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Monday, September 03, 2012

Remembering Nora Ephron

I was deeply saddened, not long ago, to hear about the recent passing (at the far-too-early age of 70) of one of my favorite writers of all time, Nora Ephron.

Nora Ephron
I had a personal connection with Ephron (which I'll get to in a minute), a tiny "brush with greatness," as some like to call it, and for many years after making contact with her, I had imaginary conversations (quite a few of them, if you must know) with Ephron, the way she herself admits to having had countless imaginary conversations with New York Times food critic Craig Claiborne.

Our conversations were great, of course. The stuff of legends. We'd talk about our writing adventures. The banality of American life. The inexplicable appearance of pomegranate extract in hand creams.

I suppose I could, in theory, go on having imaginary conversations with Nora. But unfortunately they'd be of the kind you have with a headstone in a cemetery. And I can't stand to think of her that way.

Most people alive today are not of Ephron's generation, so most do not know of the scores (hundreds?) of savagely witty, fiendishly funny, always entertaining essays and articles she did for The New Yorker, The New York Times, Vogue, Cosmopolitan, and (especially) Esquire. Today's audiences mostly remember Nora Ephron as the screenwriter behind When Harry Met Sally. Some may remember her role in cowriting You've Got Mail, Sleepless in Seattle, and Silkwood.

But to me, Nora Ephron's best work (by far) was as a journalist and essayist. That's why I strongly recommend that you drop what you're doing right now (I'll wait) and go order a copy of I Feel Bad about My Neck, or Wallflower at the Orgy, or Crazy Salad, or one of her other books. I personally guarantee you will not regret the decision to buy one (or all) of these books. As Nora herself would say, they're far cheaper than psychoanalysis, and (in the end) more uplifting.

My personal connection with Ephron was small. Let's be clear on that. It was the kind of connection that, if it were a number, would round off to zero. But in my mind, it's bigger than big.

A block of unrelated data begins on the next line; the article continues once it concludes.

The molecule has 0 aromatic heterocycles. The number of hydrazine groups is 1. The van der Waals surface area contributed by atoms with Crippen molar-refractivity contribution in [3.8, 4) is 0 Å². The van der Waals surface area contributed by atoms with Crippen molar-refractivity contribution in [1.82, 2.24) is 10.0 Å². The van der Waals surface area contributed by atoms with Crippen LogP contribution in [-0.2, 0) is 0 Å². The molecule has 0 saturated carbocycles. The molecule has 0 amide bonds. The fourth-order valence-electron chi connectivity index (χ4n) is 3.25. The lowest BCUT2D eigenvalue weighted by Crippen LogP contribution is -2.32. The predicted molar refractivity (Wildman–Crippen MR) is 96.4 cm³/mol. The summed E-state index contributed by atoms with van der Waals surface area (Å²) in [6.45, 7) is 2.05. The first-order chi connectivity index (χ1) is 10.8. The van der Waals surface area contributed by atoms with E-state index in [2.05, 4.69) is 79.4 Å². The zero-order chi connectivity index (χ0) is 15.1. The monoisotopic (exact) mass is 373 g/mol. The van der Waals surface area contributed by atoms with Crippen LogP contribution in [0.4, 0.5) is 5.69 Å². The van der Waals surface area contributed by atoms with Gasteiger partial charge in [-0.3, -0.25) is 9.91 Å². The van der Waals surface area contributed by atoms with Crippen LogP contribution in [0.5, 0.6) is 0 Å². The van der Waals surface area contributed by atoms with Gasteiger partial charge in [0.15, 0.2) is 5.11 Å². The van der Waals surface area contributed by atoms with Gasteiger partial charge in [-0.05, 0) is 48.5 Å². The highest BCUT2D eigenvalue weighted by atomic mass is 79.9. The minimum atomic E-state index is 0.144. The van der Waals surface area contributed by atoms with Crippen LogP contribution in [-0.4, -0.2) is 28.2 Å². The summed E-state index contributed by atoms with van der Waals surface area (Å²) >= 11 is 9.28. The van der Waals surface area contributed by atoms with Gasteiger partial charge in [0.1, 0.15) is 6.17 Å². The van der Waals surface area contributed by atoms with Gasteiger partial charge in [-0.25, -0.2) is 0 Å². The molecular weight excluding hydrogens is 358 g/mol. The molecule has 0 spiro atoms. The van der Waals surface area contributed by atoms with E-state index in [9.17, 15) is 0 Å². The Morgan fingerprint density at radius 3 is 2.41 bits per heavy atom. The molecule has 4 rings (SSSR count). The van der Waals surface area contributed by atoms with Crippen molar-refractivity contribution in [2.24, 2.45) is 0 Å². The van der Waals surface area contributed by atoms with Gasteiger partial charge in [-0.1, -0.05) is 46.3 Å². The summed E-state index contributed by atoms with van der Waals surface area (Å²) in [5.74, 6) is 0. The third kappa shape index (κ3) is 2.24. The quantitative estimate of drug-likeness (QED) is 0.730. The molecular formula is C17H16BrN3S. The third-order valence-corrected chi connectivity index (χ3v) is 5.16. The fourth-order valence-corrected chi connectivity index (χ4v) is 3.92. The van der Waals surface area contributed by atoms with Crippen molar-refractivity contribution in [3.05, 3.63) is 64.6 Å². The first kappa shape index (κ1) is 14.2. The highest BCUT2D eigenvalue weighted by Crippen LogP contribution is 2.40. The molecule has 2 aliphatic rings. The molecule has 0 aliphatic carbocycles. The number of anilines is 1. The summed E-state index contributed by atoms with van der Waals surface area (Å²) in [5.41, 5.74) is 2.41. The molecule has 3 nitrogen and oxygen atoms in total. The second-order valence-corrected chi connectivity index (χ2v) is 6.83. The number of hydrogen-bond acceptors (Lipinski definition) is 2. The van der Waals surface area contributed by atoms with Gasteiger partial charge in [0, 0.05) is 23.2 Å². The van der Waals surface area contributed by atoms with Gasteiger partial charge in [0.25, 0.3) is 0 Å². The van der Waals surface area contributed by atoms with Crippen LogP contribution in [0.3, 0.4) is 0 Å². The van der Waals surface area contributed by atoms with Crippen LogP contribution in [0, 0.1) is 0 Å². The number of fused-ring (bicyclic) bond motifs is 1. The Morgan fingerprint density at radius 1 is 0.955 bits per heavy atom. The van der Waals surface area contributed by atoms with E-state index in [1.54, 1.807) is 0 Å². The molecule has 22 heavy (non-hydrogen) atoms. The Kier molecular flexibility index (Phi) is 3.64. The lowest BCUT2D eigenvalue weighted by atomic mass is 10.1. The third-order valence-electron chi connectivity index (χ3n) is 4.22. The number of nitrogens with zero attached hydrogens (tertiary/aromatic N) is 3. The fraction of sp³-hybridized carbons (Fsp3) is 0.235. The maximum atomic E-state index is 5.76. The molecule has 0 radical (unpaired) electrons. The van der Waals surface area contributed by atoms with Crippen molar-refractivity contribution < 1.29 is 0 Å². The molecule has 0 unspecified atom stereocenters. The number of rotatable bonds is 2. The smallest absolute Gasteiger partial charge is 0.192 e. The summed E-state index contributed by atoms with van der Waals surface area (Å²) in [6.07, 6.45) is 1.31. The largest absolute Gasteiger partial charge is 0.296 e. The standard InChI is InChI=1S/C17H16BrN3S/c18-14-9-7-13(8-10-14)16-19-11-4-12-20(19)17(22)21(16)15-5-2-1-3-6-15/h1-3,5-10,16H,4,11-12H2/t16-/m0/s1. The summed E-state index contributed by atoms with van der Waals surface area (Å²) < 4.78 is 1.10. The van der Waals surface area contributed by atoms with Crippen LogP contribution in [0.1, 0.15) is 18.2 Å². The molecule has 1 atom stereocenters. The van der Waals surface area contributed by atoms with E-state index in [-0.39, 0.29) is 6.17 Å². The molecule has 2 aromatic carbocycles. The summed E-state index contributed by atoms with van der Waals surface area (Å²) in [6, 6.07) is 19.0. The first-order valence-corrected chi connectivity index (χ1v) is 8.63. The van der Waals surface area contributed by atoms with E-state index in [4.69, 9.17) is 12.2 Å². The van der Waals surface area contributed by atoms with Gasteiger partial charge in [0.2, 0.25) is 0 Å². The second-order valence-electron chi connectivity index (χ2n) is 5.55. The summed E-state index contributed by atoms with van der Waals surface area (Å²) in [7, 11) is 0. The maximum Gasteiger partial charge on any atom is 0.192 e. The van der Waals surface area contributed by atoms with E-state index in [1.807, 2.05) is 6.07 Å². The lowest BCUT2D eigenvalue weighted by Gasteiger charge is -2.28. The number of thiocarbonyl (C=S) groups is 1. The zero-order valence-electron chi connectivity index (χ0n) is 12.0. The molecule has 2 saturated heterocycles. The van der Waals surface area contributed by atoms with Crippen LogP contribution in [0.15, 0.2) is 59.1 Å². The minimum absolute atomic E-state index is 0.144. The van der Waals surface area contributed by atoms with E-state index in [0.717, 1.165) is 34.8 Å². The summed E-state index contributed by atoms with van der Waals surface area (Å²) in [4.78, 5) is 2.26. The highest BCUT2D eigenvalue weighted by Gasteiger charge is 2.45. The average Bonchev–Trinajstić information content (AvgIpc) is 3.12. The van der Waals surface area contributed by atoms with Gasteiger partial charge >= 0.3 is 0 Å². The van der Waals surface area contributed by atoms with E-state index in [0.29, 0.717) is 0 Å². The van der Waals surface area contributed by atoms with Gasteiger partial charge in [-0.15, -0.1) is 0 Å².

I need to explain.

Back in the 1970s, when I was starting out as a writer, I got all these lofty ideas (from reading Writers Digest, mostly) that if only I could sell articles to magazines like Playboy, Esquire, and Good Housekeeping, I could quit graduate school and never have to worry about pipetting Salmonella cultures by mouth again. I imagined it was possible to become famous as a freelance writer and throw down the shackles of "working a regular job," never to pick them up again.

What an ass I was.

I sent queries to every newsstand magazine under the sun. And got rejections by the Kubota dump-truck load. Every rejection note I got was some type of pre-printed slip with a message that began either with "Dear Sir or Madam," or no salutation at all. All of them were form-letters, in other words. Or form-slips, I should say.

But then there were the rejection letters I got from Esquire magazine.

The rejections from Esquire were hand-typed (on an actual typewriter) personalized notes from someone named Nora Ephron.

I've kept a couple of these hand-signed rejection letters, and let me tell you, they're some of the most precious items I have in my box of Precious Items.

In one case, I had queried Esquire on an article I wanted to do on a particular medical subject. Nora wrote back saying to send the finished article to her, she wanted to see it. She apologized for the fact that I would have to submit it "on spec," meaning that not only could its eventual acceptance not be guaranteed, but there would be no "kill fee" in the event of rejection.

I sent the manuscript for the article. Nora wrote me back, saying that the bad news was that a previous writer had done a piece on a similar subject less than a year earlier, and therefore the article couldn't be accepted. However. The "good news" was that she loved the piece and was taking the liberty of submitting it (for me) to someone she knew at The New York Times.

I was elated (needless to say) with her reply. In fact, I had never been so comforted by a rejection letter in my life. It gave me hope. It gave me encouragement at a time in my writing career when I most needed it.

Nora's rejection letter kept me going (odd as it may sound) to the point where I did eventually sell some articles to some (minor) newsstand magazines. Eventually, I got a job as Associate Editor of The Mother Earth News. Not long after, I was the one sending rejection letters to would-be writers. Always hand-typed. Always personalized. Always kind and generous.

I've had a pretty good run (over the last 35+ years) as a writer, editor, publisher, and all-around "word guy." And I do think I owe more than a small bit of gratitude to Nora Ephron. Way more.

That's one reason (but certainly not the only one) that I am so sad to see Nora leave us.

She was a force for good, in my life (and in many others, I'm quite sure).

R.I.P., Nora. We miss you. A lot.

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